Searching for the Right Questions, But Getting the Right Answers
On a November morning in 1995, I had an interview with Pat Summitt.
It was in her office. I sat on the famous sofa, where hundreds of Lady Vols had received advice, counseling, stern words, loving words. She sat across from me. Is there a word for the feeling of sitting across from a living legend, hoping not to embarrass one’s self? Of course, Summitt was friendly, open, and engaged. The glare, as many have said, was reserved for the basketball court. As she said many times, “Our players know that, when they step across the line onto the basketball court, the standard is perfection, and they accept that.”
Pat glanced at my No. 10 Reporter’s Notebook. My questions, scrawled on the brown cardboard inside flap, were about Michelle Marciniak, the flashy blonde point guard whose “spin move” to the basket—usually punctuated by an impertinent flourish of Marciniak’s ponytail—had been driving Pat crazy. It was decidedly not in the manner of Lady Vols basketball.
In an earlier interview, I’d asked Marciniak why she had Scotch-taped an AP photo to the dashboard of her Honda of Pat grabbing her jersey and yelling in her face. “I wanted to make sure that that never happens again,” answered Marciniak.
Is Pat being too hard on you? I asked. “Oh, no,” she said. “She’s trying to make me into the point guard that I can be.” At some point, Marciniak said, “I want a championship so bad it hurts.”
So now I was asking my questions to Summitt.
The warm-up: What should a point guard do? “Have the team in the palm of her hand,” she said. “She should be the coach on the floor.”
We talked about how Pat had first watched Marciniak as a ninth-grade AAU player but even then worried about how her flashy style would fit in with the Lady Vols’ system.
What about the AP photo? “Yes,” Pat said, smiling. “I called the Marciniaks and told them it wasn’t child abuse,” (As Lady Vols fans know so well, it was in the Marciniaks’ living room in Allentown, Penn., that Pat’s water had broken, causing her to quickly catch a plane home to make sure that Tyler was born in Tennessee.)
Why did you bench Michelle in the previous year’s title game against UConn? (She had whipped a long pass to a center, open under the basket, who let the pass go through her hands.) “We’ve been working on shortening our passes,” said Pat. “We want 12-foot passes, not 20-foot passes. Michelle knows [the center] can’t catch that pass.”
Pat glanced at my list of questions on the cardboard. “I see where you’re going with this,” she said, standing up and heading toward her side of her desk. I thought for a moment the interview was over. Instead the opposite happened. “That makes me think of something that just arrived today,” she said, cheerfully. She had given the team personality tests that Rodgers Cadillac gave its sales people to understand what motivates each individual. Summitt opened up the report and said that something had jumped out at her: basically, that she and her flashy point guard were exactly the same. More than anything else, they were both motivated to win, and they would do anything to achieve winning. Summitt said, in so many words, that this had given her a new perspective on how she had been relating to her point guard.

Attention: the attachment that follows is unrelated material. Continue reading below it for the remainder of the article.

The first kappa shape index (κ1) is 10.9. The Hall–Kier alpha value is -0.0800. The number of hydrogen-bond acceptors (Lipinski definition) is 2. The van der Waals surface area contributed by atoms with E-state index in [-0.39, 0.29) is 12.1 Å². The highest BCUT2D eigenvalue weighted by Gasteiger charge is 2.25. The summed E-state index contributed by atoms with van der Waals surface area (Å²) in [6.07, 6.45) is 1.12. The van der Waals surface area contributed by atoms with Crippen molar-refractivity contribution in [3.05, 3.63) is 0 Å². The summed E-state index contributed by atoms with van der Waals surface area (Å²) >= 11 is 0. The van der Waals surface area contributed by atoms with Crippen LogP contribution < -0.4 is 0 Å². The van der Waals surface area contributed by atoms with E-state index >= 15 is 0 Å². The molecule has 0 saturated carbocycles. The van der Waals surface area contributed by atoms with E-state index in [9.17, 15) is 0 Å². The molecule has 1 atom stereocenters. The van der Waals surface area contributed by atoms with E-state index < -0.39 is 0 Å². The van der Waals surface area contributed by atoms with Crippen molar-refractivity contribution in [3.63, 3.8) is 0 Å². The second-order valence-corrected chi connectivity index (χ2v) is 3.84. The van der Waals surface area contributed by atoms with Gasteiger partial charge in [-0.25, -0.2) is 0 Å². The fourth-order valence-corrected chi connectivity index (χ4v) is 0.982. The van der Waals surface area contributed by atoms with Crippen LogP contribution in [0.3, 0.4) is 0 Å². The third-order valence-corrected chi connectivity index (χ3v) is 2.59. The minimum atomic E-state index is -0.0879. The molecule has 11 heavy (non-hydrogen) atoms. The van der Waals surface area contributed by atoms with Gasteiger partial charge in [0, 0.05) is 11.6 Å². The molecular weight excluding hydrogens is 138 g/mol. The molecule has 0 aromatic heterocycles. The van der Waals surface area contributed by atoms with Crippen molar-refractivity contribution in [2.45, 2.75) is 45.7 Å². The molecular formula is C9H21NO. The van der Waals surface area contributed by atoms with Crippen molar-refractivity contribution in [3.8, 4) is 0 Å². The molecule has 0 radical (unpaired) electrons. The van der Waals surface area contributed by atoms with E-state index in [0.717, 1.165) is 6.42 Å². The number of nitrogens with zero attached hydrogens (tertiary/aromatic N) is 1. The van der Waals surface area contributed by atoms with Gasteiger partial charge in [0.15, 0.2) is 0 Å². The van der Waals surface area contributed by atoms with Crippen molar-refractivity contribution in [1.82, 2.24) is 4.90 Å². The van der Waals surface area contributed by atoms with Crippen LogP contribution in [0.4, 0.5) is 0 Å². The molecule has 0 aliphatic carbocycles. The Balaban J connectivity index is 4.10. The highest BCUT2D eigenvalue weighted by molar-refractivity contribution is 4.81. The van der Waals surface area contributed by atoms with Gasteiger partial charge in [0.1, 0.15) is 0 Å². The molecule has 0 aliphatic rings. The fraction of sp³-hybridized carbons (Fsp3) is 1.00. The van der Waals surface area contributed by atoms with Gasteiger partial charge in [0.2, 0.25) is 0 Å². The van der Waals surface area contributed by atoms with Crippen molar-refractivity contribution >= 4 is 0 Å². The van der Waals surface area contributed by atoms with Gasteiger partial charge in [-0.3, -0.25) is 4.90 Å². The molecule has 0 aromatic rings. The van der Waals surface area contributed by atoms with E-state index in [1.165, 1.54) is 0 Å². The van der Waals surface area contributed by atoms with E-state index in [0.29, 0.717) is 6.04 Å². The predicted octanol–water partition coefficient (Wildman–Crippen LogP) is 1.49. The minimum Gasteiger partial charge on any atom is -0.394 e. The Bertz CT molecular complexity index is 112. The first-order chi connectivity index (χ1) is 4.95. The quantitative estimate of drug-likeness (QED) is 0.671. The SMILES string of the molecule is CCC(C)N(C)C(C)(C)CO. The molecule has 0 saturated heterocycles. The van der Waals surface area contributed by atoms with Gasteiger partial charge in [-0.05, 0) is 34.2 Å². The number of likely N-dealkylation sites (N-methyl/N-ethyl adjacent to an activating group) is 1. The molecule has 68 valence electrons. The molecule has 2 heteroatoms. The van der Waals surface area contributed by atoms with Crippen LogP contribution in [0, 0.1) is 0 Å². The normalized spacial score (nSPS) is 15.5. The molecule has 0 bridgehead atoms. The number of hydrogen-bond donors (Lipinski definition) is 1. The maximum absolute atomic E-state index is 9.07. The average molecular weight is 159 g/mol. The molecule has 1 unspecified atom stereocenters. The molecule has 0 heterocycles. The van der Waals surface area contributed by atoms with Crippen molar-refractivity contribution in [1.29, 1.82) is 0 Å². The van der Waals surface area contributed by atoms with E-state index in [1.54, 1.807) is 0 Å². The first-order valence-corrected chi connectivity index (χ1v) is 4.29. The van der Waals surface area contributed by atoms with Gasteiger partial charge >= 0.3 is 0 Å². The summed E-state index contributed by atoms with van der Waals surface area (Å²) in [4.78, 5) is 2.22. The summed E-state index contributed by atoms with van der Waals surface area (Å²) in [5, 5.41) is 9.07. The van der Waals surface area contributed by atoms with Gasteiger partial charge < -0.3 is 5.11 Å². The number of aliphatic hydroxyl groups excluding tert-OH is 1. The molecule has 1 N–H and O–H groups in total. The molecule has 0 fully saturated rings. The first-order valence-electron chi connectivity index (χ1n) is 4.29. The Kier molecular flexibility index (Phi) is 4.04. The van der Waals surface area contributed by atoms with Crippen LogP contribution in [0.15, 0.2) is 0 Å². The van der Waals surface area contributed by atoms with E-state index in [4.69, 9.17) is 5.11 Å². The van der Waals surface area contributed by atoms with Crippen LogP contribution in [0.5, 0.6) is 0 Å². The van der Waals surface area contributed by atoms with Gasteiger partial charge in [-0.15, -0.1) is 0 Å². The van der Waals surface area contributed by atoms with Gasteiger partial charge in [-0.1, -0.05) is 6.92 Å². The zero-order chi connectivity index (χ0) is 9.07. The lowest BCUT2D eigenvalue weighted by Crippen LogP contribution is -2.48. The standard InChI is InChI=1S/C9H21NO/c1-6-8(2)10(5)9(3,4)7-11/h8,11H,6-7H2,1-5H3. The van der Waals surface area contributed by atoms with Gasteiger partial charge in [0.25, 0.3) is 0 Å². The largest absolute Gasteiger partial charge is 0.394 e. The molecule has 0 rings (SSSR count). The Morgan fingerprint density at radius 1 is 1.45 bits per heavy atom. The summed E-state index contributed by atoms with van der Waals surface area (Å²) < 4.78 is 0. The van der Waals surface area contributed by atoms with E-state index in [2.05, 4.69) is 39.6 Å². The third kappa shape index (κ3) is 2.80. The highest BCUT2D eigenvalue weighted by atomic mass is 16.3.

It should come as no surprise that an interview with one of the greatest coaches in history provided one of the most memorable moments for a humble reporter. But this was better than that. So much of Summitt’s coaching genius and personal willingness (and ability) to adapt to changing circumstances were laid out in the allegory of Spinderella and—it turned out, her Tough Love Godmother. That season was the story of Pat working with Marciniak, a psychology major, to get the most out of an introverted center who was shrinking more than most from Pat’s sterner coaching. It was also the story of Marciniak gathering the entire team on a sofa to explain to a freshman that she had been respectful of her elders long enough. For the team to win, she had to play like an All-American instead of a freshman. Happily, Chamique Holdsclaw did as asked, and the Lady Vols won the first of three NCAA titles in a row.
All this and more was told elegantly by, among others, the great Gary Smith in Sports Illustrated in 1998 and Sally Jenkins in the books she wrote with Pat.
If you ever had a moment with Pat Summitt, you have remembered it and retold it in the past few days. Great coaches change lives and make the people they meet, not just the players they coach, better. And I’m grateful for having had that moment, when Pat helped me do my job better.
Brooks Clark is a project manager for alumni communications at the University of Tennessee—but in the ’90s he was Metro Pulse’s sports correspondent, often writing cover stories on UT athletics.
Originally published in the Knoxville Mercury.
My husband’s uncle, John Head (yes, they are cousins) was among the first inductees into the Women’s Hall of Fame and the first man. Although his eyes were blue, Pat said he did not have the “blue-eyed stare”. I had to check-out the pictures in the Hall of Fame to verify. She was right. He shared the familial “man of few words” approach to life, so typical of the Head men. His coaching style did not include comfortations with the refs either; even in the Panama Games where National Business School ladies won.